Councils set aside differences and join forces to showcase Cork

Cork’s two local authorities have set aside the political friction over the contentious city boundary process to spearhead a new regional branding initiative.

Councils set aside differences and join forces to showcase Cork

Cork’s two local authorities have set aside the political friction over the contentious city boundary process to spearhead a new regional branding initiative.

The city and county councils joined forces yesterday to unveil the We are Cork place-branding campaign which will be used to market the region nationally and internationally.

Among the stakeholders backing the umbrella brand are Cork Airport, the Port of Cork, UCC, CIT, Cork Chamber, and Cork Business Association.

Cork County mayor Patrick Gerard Murphy said he met with the city’s Lord Mayor within days of their respective elections last summer and they decided it was time to put the divisions associated with the city boundary extension process behind them.

We decided it was time for us to work together, to move forward together, for the betterment of the region,” he said.

Lord Mayor Mick Finn, said: “We are now united behind a common message.”

Tánaiste Simon Coveney, who launched We are Cork, praised the mayors for finding “common ground”.

We all want the same for our city and for the county. We want to fulfil their potential,” he said.

There were calls yesterday for businesses, organisations, and people in the region to adopt the branding message.

Cork’s 96FM, which has been using the We are Cork branding for almost three years, welcomed the move.

Its chief executive, Kieran McGeary, said they are very supportive of any campaign that promotes the region.

“We have been using We are Cork for a considerable amount of time and it’s a great compliment that the branding is being taken forward by the groups involved and we are happy to support it in any way, shape, or form,” he said.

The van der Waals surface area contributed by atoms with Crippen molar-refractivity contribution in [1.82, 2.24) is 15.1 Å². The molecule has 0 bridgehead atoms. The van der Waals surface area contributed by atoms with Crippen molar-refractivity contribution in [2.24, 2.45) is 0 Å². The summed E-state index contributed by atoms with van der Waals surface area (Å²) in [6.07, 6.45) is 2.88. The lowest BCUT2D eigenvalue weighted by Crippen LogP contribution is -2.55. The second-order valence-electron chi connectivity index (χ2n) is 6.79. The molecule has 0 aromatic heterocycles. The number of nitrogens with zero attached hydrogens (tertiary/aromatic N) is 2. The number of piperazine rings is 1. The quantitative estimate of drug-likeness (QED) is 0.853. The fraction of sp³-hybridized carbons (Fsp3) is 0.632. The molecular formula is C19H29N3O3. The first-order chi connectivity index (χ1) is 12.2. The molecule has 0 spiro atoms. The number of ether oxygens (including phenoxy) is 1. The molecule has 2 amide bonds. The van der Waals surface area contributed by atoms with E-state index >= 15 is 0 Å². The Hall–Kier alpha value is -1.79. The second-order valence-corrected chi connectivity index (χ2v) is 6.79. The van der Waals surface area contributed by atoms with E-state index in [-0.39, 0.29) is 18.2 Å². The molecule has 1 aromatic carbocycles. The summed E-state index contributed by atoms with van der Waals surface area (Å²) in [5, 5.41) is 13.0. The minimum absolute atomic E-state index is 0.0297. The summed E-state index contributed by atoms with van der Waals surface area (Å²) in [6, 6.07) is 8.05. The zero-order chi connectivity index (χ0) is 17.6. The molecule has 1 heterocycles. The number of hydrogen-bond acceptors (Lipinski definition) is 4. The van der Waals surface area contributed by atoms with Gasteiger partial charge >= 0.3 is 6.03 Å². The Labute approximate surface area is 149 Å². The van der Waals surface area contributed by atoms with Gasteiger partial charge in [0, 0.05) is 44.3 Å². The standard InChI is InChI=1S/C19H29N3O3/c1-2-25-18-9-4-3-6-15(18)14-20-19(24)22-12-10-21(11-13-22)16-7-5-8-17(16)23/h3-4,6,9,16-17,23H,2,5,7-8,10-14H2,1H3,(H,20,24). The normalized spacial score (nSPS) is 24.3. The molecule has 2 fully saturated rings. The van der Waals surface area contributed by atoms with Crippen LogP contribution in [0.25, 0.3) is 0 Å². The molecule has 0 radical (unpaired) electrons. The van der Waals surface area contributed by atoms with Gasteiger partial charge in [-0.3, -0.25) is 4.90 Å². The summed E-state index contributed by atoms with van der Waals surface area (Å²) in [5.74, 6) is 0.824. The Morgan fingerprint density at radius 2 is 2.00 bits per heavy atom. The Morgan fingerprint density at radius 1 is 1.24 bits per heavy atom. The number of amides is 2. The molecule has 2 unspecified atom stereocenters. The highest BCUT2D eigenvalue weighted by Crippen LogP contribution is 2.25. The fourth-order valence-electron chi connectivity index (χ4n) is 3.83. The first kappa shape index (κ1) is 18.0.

The Government’s Ireland 2040 plan envisages population growth in the Cork region of between 50% and 60% to bring its population close to 800,000.

Mr Coveney said the plan sees Cork as the natural counterweight to development in the capital and its hinterland and he said the Government will back the ambition underlined in the marketing initiative.

“It is a strong collective brand with buy-in from everyone,” he said. “We now have all the big players, all the muscle, pushing in the right direction. It will lay the foundations for a dramatic expansion of the city to become a European city of scale.”

To mark the launch of the initiative, many of the city’s landmark buildings including City Hall, County Hall, the Port of Cork’s headquarters, CIT’s City Centre Hub, UCC, The Capitol, and One Albert Quay will turn red this week.

Cork is poised to become the fastest-growing region in Ireland in the next 20 years.

There’s an estimated €510m in commercial development underway or recently completed in the city.

Chairwoman of the We are Cork steering committee, city council chief executive, Ann Doherty, insisted the brand has “unilateral support” from all major players in Cork, with county council chief executive, Tim Lucey, describing the brand as something under which everyone could unite to showcase the region.

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